Creators are further distanced from having a say with DRM because of the media companies they are signed with. In 2000, musicians such as Courtney Love suggested that the major label recording contracts were "piracy". Some artists have tried to come together to try to fight for artists rights against the big labels.
How the big-corporate battles for dominance will take place can already be seen with the battles between Apple, Microsoft, and Real Networks in music. It is expected that one vendor will eventually win this war and eliminate competition since customers will be unwilling to pay for the same music multiple times for incompatible players.
If creators will have an affect on this battle it will not be in a position of power, but as mere pawns.
The most overly-simplistic thing to say is that audiences want access to content as cheaply as possible, free if they can get it. It is hard to generalize audiences of creative works because this includes everybody, and generalizing on humanity as a whole is not possible. Audiences include a large number of people who want to support the creators that they are fans of. There is a relationship that is built between creators and their audiences that defies simplistic economic analysis.
That relationship has been strained by DRM, lawsuits, and other such poor examples of public relations. The existence of DRM is based on the assumption that audiences cannot be trusted, which is not a good starting point. DRM takes content that audiences would otherwise be able to access using technology of their choice under their own control, and encumbers it in a less useful, lower quality format that mandates specific choices of technology vendors and features in order to enjoy it. Effectively, the control over the communications technology is being taken from the owner/operator of the technology.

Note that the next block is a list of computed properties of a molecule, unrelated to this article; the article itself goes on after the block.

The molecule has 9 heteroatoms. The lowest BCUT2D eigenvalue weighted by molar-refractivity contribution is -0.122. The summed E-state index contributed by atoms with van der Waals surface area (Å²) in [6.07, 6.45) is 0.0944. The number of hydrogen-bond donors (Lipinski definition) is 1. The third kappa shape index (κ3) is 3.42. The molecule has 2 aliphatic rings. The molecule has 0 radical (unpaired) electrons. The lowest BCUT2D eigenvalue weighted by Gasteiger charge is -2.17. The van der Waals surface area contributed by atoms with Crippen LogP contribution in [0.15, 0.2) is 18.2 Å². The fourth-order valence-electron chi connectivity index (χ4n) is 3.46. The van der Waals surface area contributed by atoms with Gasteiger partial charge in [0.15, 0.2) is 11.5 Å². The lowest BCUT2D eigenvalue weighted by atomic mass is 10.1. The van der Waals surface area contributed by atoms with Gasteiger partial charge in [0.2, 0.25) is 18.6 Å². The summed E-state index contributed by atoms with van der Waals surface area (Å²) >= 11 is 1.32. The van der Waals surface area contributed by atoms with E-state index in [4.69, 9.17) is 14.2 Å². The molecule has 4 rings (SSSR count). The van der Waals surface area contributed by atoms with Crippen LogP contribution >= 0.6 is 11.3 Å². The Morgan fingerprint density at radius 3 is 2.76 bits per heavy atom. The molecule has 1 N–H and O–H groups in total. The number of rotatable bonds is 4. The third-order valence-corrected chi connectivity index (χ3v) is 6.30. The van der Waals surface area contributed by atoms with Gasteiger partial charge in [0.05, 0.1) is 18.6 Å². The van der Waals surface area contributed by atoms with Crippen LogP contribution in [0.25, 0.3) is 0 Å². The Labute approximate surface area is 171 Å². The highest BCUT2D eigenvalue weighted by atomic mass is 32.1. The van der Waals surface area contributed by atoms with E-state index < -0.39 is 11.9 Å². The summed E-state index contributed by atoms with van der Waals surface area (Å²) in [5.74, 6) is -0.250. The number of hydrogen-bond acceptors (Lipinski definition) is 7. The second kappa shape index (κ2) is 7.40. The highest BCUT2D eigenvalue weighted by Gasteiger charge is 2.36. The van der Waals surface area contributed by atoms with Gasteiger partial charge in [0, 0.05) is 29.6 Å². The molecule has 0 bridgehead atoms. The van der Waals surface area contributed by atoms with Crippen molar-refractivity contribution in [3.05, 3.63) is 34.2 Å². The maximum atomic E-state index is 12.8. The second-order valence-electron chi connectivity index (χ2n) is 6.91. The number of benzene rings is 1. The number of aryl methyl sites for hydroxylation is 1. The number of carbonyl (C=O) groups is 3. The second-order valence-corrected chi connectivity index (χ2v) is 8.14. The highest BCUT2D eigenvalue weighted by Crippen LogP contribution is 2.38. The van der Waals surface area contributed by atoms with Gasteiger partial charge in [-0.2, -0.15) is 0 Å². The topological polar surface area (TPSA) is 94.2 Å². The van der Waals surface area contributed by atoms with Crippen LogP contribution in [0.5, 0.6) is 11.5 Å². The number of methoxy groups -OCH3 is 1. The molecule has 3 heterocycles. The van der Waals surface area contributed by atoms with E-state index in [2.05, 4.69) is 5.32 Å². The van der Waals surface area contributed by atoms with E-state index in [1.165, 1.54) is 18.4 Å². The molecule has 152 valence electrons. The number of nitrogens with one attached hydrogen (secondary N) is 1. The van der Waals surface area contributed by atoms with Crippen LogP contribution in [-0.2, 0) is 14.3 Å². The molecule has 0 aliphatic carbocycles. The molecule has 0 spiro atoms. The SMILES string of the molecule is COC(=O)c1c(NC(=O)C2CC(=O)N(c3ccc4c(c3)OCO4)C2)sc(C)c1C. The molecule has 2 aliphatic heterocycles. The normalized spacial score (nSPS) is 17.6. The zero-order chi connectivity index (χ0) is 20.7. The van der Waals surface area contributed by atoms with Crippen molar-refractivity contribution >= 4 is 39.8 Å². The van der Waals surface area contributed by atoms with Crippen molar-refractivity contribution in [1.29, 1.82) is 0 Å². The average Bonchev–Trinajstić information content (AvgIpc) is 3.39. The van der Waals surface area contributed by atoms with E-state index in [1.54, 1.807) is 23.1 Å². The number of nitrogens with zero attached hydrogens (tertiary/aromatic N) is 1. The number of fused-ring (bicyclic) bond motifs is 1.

With DRM, the content is tied to a specific vendor’s technology, making existing content obsolete if the audience wants to upgrade to a newer technology from a different vendor. While having customers re-purchase the same content over-and-over again may seem beneficial to the copyright holder, it will also make customers less likely to purchase content in the first place. Alternatively, audiences may feel forced to have multiple players to accept multiple formats: possibly five or more different brands of audio/video players depending on their media collections. Frustrated consumers may purchase far less DRM content than they purchase content in unencumbered open standard formats.
This type of an imposition is going to motivate people to boycott creators who take this route to circumvent the DRM so that they can enjoy the work on the technology of their own choice, or join the people who will illegally acquire the unencumbered DRM-free versions of the files that will always exist.
Russell McOrmond is an Ottawa-based software consultant
and frequent commentator on digital copyright issues.
Copyright 2004, Decima Reports Inc.